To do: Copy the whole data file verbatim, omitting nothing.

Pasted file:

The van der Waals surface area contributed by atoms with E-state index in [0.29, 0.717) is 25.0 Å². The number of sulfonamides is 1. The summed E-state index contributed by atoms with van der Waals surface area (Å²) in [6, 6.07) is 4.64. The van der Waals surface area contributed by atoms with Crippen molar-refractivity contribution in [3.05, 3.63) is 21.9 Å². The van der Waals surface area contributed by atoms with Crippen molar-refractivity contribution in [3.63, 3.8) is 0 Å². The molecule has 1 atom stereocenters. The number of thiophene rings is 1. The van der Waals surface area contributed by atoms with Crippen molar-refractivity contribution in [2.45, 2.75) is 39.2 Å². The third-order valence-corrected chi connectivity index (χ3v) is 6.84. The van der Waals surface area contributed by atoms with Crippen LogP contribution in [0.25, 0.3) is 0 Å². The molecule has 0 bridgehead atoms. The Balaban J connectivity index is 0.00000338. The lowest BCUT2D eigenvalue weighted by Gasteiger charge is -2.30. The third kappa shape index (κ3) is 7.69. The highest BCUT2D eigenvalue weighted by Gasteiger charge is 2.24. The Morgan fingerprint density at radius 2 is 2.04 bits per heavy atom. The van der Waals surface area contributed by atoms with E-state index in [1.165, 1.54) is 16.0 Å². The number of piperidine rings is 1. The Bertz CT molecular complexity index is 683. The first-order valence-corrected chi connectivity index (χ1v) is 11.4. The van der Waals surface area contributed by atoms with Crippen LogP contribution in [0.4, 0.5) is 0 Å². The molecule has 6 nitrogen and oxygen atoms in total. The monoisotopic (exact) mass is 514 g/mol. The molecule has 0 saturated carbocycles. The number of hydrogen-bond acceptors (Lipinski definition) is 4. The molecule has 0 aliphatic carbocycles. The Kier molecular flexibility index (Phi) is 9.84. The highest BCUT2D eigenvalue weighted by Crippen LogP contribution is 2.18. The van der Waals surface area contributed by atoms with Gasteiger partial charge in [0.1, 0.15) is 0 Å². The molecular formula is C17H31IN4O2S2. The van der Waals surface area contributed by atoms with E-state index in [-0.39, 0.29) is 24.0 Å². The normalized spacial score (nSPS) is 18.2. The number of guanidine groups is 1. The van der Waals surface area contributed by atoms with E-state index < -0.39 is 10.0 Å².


The van der Waals surface area contributed by atoms with E-state index in [0.29, 0.717) is 25.0 Å². The number of sulfonamides is 1. The summed E-state index contributed by atoms with van der Waals surface area (Å²) in [6, 6.07) is 4.64. The van der Waals surface area contributed by atoms with Crippen molar-refractivity contribution in [3.05, 3.63) is 21.9 Å². The van der Waals surface area contributed by atoms with Crippen molar-refractivity contribution in [3.63, 3.8) is 0 Å². The molecule has 1 atom stereocenters. The number of thiophene rings is 1. The van der Waals surface area contributed by atoms with Crippen molar-refractivity contribution in [2.45, 2.75) is 39.2 Å². The third-order valence-corrected chi connectivity index (χ3v) is 6.84. The van der Waals surface area contributed by atoms with Crippen LogP contribution in [0.25, 0.3) is 0 Å². The molecule has 0 bridgehead atoms. The Balaban J connectivity index is 0.00000338. The lowest BCUT2D eigenvalue weighted by Gasteiger charge is -2.30. The third kappa shape index (κ3) is 7.69. The highest BCUT2D eigenvalue weighted by Gasteiger charge is 2.24. The Morgan fingerprint density at radius 2 is 2.04 bits per heavy atom. The van der Waals surface area contributed by atoms with E-state index in [1.165, 1.54) is 16.0 Å². The number of piperidine rings is 1. The Bertz CT molecular complexity index is 683. The first-order valence-corrected chi connectivity index (χ1v) is 11.4. The van der Waals surface area contributed by atoms with Crippen LogP contribution in [0.4, 0.5) is 0 Å². The molecule has 6 nitrogen and oxygen atoms in total. The monoisotopic (exact) mass is 514 g/mol. The molecule has 0 saturated carbocycles. The number of hydrogen-bond acceptors (Lipinski definition) is 4. The molecule has 0 aliphatic carbocycles. The Kier molecular flexibility index (Phi) is 9.84. The highest BCUT2D eigenvalue weighted by Crippen LogP contribution is 2.18. The van der Waals surface area contributed by atoms with Gasteiger partial charge in [0.1, 0.15) is 0 Å². The molecular formula is C17H31IN4O2S2. The van der Waals surface area contributed by atoms with E-state index in [-0.39, 0.29) is 24.0 Å². The normalized spacial score (nSPS) is 18.2. The number of guanidine groups is 1. The van der Waals surface area contributed by atoms with E-state index < -0.39 is 10.0 Å².